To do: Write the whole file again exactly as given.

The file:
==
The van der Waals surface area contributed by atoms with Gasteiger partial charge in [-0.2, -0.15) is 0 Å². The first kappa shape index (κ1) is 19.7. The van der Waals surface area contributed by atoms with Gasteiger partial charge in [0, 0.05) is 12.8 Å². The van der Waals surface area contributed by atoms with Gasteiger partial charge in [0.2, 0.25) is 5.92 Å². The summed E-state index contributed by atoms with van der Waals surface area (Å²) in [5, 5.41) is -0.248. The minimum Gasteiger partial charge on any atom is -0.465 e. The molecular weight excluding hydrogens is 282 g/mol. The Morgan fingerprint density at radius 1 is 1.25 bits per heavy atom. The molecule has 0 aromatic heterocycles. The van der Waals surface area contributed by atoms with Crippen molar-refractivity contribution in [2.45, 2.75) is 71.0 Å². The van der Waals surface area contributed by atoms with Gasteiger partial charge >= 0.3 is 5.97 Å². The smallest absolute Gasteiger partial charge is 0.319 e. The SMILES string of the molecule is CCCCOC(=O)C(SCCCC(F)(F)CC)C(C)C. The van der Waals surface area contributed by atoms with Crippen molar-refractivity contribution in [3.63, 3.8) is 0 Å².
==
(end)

The van der Waals surface area contributed by atoms with Gasteiger partial charge in [-0.2, -0.15) is 0 Å². The first kappa shape index (κ1) is 19.7. The van der Waals surface area contributed by atoms with Gasteiger partial charge in [0, 0.05) is 12.8 Å². The van der Waals surface area contributed by atoms with Gasteiger partial charge in [0.2, 0.25) is 5.92 Å². The summed E-state index contributed by atoms with van der Waals surface area (Å²) in [5, 5.41) is -0.248. The minimum Gasteiger partial charge on any atom is -0.465 e. The molecular weight excluding hydrogens is 282 g/mol. The Morgan fingerprint density at radius 1 is 1.25 bits per heavy atom. The molecule has 0 aromatic heterocycles. The van der Waals surface area contributed by atoms with Crippen molar-refractivity contribution in [2.45, 2.75) is 71.0 Å². The van der Waals surface area contributed by atoms with Gasteiger partial charge >= 0.3 is 5.97 Å². The smallest absolute Gasteiger partial charge is 0.319 e. The SMILES string of the molecule is CCCCOC(=O)C(SCCCC(F)(F)CC)C(C)C. The van der Waals surface area contributed by atoms with Crippen molar-refractivity contribution in [3.63, 3.8) is 0 Å².